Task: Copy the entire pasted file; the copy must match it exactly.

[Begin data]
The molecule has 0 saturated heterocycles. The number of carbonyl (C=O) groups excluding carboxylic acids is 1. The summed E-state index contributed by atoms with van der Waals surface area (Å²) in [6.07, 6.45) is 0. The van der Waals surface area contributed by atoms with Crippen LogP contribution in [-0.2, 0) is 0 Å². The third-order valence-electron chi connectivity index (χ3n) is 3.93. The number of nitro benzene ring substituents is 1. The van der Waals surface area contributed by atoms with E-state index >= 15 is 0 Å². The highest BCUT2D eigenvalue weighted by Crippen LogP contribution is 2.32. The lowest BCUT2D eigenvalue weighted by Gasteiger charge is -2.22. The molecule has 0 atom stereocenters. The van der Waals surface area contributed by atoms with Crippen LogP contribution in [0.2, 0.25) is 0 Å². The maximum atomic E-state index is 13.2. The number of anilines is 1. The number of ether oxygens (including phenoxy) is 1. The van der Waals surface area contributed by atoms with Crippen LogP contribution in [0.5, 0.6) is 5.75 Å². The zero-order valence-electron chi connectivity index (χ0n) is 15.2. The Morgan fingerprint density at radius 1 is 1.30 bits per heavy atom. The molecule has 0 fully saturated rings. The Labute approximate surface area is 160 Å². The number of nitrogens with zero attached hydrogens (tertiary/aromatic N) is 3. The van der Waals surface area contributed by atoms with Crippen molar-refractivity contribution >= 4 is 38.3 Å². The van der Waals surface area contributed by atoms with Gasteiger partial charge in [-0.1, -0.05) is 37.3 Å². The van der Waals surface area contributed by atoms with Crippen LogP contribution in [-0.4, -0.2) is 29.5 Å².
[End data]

The molecule has 0 saturated heterocycles. The number of carbonyl (C=O) groups excluding carboxylic acids is 1. The summed E-state index contributed by atoms with van der Waals surface area (Å²) in [6.07, 6.45) is 0. The van der Waals surface area contributed by atoms with Crippen LogP contribution in [-0.2, 0) is 0 Å². The third-order valence-electron chi connectivity index (χ3n) is 3.93. The number of nitro benzene ring substituents is 1. The van der Waals surface area contributed by atoms with E-state index >= 15 is 0 Å². The highest BCUT2D eigenvalue weighted by Crippen LogP contribution is 2.32. The lowest BCUT2D eigenvalue weighted by Gasteiger charge is -2.22. The molecule has 0 atom stereocenters. The van der Waals surface area contributed by atoms with Crippen LogP contribution in [0.2, 0.25) is 0 Å². The maximum atomic E-state index is 13.2. The number of anilines is 1. The number of ether oxygens (including phenoxy) is 1. The van der Waals surface area contributed by atoms with Crippen LogP contribution in [0.5, 0.6) is 5.75 Å². The zero-order valence-electron chi connectivity index (χ0n) is 15.2. The Morgan fingerprint density at radius 1 is 1.30 bits per heavy atom. The molecule has 0 fully saturated rings. The Labute approximate surface area is 160 Å². The number of nitrogens with zero attached hydrogens (tertiary/aromatic N) is 3. The van der Waals surface area contributed by atoms with Crippen molar-refractivity contribution >= 4 is 38.3 Å². The van der Waals surface area contributed by atoms with Gasteiger partial charge in [-0.1, -0.05) is 37.3 Å². The van der Waals surface area contributed by atoms with Crippen LogP contribution in [-0.4, -0.2) is 29.5 Å².